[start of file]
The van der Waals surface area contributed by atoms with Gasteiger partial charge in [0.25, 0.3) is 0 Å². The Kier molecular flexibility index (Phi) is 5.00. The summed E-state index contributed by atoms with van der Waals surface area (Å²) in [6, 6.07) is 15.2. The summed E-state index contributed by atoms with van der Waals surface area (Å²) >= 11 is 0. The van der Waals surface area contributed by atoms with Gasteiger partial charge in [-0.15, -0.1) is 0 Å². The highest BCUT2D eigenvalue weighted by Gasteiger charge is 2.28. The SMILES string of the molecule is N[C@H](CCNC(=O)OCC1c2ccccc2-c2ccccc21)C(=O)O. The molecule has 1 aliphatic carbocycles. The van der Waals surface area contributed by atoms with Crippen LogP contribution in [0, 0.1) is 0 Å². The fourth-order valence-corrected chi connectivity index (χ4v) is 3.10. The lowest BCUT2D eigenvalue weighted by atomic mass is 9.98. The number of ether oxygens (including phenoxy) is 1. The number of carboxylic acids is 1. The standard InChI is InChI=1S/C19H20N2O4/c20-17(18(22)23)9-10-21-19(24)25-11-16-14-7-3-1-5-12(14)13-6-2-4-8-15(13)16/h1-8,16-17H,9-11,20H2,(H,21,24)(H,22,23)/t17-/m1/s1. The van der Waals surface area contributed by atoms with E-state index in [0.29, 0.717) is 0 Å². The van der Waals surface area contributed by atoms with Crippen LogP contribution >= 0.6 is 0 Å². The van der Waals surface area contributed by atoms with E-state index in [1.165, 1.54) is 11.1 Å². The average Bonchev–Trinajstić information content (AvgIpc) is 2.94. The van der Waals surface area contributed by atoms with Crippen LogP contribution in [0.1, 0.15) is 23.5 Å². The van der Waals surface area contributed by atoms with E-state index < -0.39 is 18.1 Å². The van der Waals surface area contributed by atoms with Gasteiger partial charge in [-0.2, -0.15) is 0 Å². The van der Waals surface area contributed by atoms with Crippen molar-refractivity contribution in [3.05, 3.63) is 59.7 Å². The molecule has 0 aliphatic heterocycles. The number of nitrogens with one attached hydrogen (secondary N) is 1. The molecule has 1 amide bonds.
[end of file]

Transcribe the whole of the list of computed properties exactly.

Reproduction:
The van der Waals surface area contributed by atoms with Gasteiger partial charge in [0.25, 0.3) is 0 Å². The Kier molecular flexibility index (Phi) is 5.00. The summed E-state index contributed by atoms with van der Waals surface area (Å²) in [6, 6.07) is 15.2. The summed E-state index contributed by atoms with van der Waals surface area (Å²) >= 11 is 0. The van der Waals surface area contributed by atoms with Gasteiger partial charge in [-0.15, -0.1) is 0 Å². The highest BCUT2D eigenvalue weighted by Gasteiger charge is 2.28. The SMILES string of the molecule is N[C@H](CCNC(=O)OCC1c2ccccc2-c2ccccc21)C(=O)O. The molecule has 1 aliphatic carbocycles. The van der Waals surface area contributed by atoms with Crippen LogP contribution in [0, 0.1) is 0 Å². The fourth-order valence-corrected chi connectivity index (χ4v) is 3.10. The lowest BCUT2D eigenvalue weighted by atomic mass is 9.98. The number of ether oxygens (including phenoxy) is 1. The number of carboxylic acids is 1. The standard InChI is InChI=1S/C19H20N2O4/c20-17(18(22)23)9-10-21-19(24)25-11-16-14-7-3-1-5-12(14)13-6-2-4-8-15(13)16/h1-8,16-17H,9-11,20H2,(H,21,24)(H,22,23)/t17-/m1/s1. The van der Waals surface area contributed by atoms with E-state index in [0.29, 0.717) is 0 Å². The van der Waals surface area contributed by atoms with Crippen LogP contribution >= 0.6 is 0 Å². The van der Waals surface area contributed by atoms with E-state index in [1.165, 1.54) is 11.1 Å². The average Bonchev–Trinajstić information content (AvgIpc) is 2.94. The van der Waals surface area contributed by atoms with Crippen LogP contribution in [0.1, 0.15) is 23.5 Å². The van der Waals surface area contributed by atoms with E-state index < -0.39 is 18.1 Å². The van der Waals surface area contributed by atoms with Gasteiger partial charge in [-0.2, -0.15) is 0 Å². The van der Waals surface area contributed by atoms with Crippen molar-refractivity contribution in [3.05, 3.63) is 59.7 Å². The molecule has 0 aliphatic heterocycles. The number of nitrogens with one attached hydrogen (secondary N) is 1. The molecule has 1 amide bonds.